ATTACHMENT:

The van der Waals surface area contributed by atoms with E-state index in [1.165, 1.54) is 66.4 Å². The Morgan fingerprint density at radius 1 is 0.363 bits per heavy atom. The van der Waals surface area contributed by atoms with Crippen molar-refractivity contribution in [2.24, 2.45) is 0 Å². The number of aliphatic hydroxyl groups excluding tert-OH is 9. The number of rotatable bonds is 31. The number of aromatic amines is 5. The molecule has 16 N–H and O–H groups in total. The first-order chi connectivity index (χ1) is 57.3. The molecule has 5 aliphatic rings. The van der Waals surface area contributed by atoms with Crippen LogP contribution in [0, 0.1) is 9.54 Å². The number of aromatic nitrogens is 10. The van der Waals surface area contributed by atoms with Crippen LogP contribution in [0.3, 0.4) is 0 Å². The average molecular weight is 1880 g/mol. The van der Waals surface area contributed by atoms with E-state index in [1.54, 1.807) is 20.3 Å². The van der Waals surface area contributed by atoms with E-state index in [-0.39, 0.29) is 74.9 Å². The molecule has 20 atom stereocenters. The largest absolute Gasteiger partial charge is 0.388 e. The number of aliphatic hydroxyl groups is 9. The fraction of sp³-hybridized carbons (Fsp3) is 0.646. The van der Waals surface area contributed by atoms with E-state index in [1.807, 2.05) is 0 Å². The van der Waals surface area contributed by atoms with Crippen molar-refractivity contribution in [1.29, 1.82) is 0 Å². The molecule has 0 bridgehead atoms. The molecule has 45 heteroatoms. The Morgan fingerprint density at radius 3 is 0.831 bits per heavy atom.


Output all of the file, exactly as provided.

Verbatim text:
The van der Waals surface area contributed by atoms with E-state index in [1.165, 1.54) is 66.4 Å². The Morgan fingerprint density at radius 1 is 0.363 bits per heavy atom. The van der Waals surface area contributed by atoms with Crippen molar-refractivity contribution in [2.24, 2.45) is 0 Å². The number of aliphatic hydroxyl groups excluding tert-OH is 9. The number of rotatable bonds is 31. The number of aromatic amines is 5. The molecule has 16 N–H and O–H groups in total. The first-order chi connectivity index (χ1) is 57.3. The molecule has 5 aliphatic rings. The van der Waals surface area contributed by atoms with Crippen LogP contribution in [0, 0.1) is 9.54 Å². The number of aromatic nitrogens is 10. The van der Waals surface area contributed by atoms with Crippen LogP contribution in [0.3, 0.4) is 0 Å². The average molecular weight is 1880 g/mol. The van der Waals surface area contributed by atoms with E-state index in [1.54, 1.807) is 20.3 Å². The van der Waals surface area contributed by atoms with E-state index in [-0.39, 0.29) is 74.9 Å². The molecule has 20 atom stereocenters. The largest absolute Gasteiger partial charge is 0.388 e. The number of aliphatic hydroxyl groups is 9. The fraction of sp³-hybridized carbons (Fsp3) is 0.646. The van der Waals surface area contributed by atoms with E-state index in [1.807, 2.05) is 0 Å². The van der Waals surface area contributed by atoms with Crippen molar-refractivity contribution in [1.29, 1.82) is 0 Å². The molecule has 0 bridgehead atoms. The molecule has 45 heteroatoms. The Morgan fingerprint density at radius 3 is 0.831 bits per heavy atom.